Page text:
Add all ingredients together except, 200mls water, softened butter and salt- either by hand or mixer. Mixture will look shaggy and dry. Now slowly add the 200mls water. This an approximate amount, depending on the dried fruit mixture and your flour. If it looks too wet, don’t add it all in, too dry, a touch more.

Let it rest for 30 minutes and then mix through your softened butter and salt. Dough should look smooth and coming together off the sides of the bowl.

Place a damp tea towel or plastic shopping bag over the top of the bowl. This creates a gentle humid environment for your bread to rise. Leave it for an hour or so.

On to a really lightly floured surface, give your dough a brief three way fold or knock back. Back into the bowl for another hour or so.

Divide your dough into equal portions, (this recipe makes roughly 16 portions) rolling them into balls and then on to your baking trays. Allow them to prove for roughly another 1-3 hours, (depends on the temperature- dough should neither spring back or leave an indent.) Or overnight in the fridge. Again covered by either a damp tea towel or plastic shopping bags.

Crosses

75g (1/2 cup) plain flour

100-125mls water

2 tbls raw sugar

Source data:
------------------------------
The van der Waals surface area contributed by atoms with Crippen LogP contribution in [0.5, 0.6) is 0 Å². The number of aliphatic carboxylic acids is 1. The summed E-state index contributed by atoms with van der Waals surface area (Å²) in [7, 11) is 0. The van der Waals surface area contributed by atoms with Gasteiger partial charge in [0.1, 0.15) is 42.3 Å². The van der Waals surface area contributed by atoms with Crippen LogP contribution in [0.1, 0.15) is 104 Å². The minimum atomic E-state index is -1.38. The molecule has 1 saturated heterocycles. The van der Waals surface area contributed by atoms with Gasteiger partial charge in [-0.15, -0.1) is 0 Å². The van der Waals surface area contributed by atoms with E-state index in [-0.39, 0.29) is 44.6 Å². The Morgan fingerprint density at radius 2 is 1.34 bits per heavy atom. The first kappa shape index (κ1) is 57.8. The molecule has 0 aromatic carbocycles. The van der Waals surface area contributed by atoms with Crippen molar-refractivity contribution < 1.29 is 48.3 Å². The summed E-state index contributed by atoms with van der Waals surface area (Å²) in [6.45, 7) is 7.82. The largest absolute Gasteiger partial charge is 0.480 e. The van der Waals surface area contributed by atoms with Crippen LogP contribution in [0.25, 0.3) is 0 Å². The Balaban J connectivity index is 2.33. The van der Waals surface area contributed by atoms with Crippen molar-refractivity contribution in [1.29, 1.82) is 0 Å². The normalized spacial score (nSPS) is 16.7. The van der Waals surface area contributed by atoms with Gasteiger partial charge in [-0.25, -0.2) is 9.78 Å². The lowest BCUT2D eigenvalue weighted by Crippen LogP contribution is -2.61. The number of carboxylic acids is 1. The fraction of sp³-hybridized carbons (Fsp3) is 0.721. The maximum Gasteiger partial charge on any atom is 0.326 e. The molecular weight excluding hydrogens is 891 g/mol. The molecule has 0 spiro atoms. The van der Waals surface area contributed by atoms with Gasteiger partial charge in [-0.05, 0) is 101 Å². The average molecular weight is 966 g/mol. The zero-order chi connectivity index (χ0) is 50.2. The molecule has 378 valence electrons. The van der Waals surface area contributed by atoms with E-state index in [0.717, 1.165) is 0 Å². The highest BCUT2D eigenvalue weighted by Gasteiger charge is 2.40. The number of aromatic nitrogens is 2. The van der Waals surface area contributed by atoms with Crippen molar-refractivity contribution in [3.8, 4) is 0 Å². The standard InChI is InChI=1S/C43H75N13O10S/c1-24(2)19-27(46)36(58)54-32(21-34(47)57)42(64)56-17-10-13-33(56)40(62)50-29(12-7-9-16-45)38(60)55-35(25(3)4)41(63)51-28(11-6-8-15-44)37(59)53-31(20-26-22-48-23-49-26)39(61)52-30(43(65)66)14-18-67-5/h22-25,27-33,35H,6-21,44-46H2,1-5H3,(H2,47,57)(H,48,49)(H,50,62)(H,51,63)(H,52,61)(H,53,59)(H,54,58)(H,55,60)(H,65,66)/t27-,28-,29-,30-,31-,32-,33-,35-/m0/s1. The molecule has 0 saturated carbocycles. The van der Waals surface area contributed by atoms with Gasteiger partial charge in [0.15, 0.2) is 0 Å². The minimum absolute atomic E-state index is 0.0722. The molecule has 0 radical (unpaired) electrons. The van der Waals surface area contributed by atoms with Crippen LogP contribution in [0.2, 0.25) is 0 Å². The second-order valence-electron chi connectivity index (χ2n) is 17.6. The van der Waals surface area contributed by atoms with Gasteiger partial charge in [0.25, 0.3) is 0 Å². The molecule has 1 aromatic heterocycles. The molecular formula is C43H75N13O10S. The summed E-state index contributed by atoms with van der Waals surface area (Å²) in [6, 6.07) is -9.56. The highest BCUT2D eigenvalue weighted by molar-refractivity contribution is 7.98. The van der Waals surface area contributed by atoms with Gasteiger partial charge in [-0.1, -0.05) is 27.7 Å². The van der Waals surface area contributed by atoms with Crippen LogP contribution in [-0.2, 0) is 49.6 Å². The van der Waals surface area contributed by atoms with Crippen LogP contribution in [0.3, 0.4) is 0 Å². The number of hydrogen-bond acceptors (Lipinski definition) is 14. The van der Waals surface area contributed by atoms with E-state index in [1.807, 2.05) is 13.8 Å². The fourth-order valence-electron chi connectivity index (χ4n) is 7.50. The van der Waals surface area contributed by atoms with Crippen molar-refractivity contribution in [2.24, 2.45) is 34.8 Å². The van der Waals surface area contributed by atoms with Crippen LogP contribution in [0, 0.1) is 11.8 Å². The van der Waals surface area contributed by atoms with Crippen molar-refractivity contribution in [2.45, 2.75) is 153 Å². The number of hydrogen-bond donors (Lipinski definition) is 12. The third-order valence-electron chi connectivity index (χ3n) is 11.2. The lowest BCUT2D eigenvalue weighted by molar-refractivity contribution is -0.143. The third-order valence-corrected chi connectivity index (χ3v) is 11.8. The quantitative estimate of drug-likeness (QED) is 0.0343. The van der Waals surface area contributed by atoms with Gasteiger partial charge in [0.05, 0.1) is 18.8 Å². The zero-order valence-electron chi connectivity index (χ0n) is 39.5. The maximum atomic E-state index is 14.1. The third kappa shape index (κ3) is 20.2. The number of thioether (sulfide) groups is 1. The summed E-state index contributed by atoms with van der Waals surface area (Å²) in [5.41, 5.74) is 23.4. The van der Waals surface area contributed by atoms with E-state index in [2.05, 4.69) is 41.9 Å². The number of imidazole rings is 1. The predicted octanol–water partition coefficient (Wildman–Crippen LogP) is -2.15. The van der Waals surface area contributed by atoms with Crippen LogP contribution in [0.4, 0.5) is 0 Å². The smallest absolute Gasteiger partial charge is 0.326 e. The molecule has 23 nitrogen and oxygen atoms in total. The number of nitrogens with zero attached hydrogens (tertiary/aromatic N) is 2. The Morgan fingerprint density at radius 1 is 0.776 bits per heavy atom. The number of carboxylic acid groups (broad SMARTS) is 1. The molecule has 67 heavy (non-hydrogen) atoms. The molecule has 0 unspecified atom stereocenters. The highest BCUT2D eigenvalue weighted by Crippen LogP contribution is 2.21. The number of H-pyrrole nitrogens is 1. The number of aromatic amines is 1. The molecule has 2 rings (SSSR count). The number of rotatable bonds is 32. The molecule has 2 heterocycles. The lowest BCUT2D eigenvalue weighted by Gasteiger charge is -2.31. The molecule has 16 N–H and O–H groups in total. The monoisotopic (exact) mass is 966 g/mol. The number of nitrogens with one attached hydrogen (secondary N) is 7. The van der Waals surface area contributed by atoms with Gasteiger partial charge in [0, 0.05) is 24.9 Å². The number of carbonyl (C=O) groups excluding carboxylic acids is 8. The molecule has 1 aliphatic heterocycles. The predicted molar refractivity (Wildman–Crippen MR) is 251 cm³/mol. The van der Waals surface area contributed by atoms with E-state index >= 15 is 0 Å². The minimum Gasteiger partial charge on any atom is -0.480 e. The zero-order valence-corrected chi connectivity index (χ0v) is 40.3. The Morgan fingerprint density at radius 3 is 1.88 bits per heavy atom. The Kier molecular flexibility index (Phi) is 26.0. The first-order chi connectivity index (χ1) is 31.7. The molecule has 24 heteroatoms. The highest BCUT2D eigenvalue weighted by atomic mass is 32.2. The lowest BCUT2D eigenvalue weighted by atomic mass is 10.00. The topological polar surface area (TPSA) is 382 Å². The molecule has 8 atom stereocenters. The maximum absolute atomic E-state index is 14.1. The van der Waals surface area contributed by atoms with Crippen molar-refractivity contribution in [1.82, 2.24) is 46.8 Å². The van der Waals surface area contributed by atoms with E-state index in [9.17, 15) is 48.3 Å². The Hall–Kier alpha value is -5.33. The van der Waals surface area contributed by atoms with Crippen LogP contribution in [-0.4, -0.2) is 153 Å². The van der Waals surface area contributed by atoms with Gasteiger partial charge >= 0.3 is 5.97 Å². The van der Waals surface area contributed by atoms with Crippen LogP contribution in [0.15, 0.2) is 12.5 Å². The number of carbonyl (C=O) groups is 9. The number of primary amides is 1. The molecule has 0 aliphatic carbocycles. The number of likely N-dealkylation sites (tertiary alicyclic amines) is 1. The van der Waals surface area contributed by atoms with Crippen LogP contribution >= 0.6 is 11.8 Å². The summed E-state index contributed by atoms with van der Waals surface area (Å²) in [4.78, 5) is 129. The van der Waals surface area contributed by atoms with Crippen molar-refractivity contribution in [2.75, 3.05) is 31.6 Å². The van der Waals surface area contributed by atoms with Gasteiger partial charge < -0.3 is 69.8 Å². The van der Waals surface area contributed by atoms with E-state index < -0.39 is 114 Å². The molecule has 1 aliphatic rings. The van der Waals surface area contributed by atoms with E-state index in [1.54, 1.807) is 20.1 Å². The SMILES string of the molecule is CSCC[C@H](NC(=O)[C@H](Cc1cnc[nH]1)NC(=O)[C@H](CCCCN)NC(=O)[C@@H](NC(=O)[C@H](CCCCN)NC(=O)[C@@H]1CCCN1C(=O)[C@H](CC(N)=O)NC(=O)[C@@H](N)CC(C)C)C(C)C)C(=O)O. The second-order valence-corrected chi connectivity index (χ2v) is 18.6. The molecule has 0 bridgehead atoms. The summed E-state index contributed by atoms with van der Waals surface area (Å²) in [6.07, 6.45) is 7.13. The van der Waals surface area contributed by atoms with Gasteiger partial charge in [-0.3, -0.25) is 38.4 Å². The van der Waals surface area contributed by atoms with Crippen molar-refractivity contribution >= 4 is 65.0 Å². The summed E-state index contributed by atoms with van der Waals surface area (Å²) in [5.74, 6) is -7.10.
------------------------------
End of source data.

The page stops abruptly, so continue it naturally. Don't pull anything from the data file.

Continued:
Mix ingredients together and use a piping bag to squeeze out crosses just before popping buns in the oven.

Bake at 210-220C for approximately 20-25 minutes, or until golden.

Sugar Glaze

1/4 cup raw sugar

1/4 cup water

Heat the glaze and brush buns as soon as they are out of the oven.

spelt hot cross buns recipe || cityhippyfarmgirl

Spelt Hot Cross Buns (commercial yeast)

250g dried fruit

150mls hot water

2tbls brandy

(soak this mixture of three ingredients the night before)

600g (4 cups) wholemeal spelt flour

2 tsp dried yeast

1 tsp dark malt flour

200mls water (approximate)

1/2 tsp cardamom

1 tsp cinnamon

100g (1/2 cup) raw sugar

100g softened butter

2 tsp salt

Add all ingredients together except, 200mls water, softened butter and salt- either by hand or mixer. Mixture will look shaggy and dry. Now slowly add the 200mls water. This an approximate amount, depending on the dried fruit mixture and your flour. If it looks too wet, don’t add it all in, too dry, a touch more.

Let it rest for 20 minutes and then mix through your softened butter and salt. Dough should look smooth and coming together off the sides of the bowl.

Place a damp tea towel or plastic shopping bag over the top of the bowl. This creates a gentle humid environment for your bread to rise. Leave it for an hour or so.

On to a really lightly floured surface, give your dough a brief three way fold or knock back. Back into the bowl for another 40mins- to an hour.

Divide your dough into equal portions, (this recipe makes roughly 16 portions) rolling them into balls and then on to your baking trays. Allow them to prove for roughly another 40-60 minutes, again covered by either a damp tea towel or plastic shopping bags.

Crosses

75g (1/2 cup) plain flour

100-125 mls water

2 tbls raw sugar

Mix ingredients together and use a piping bag to squeeze out crosses just before popping buns in the oven.

Bake at 210- 220C for approximately 20-25 minutes, or until golden.

Sugar Glaze

1/4 cup raw sugar

1/4 cup water

Heat the glaze and brush buns as soon as they are out of the oven.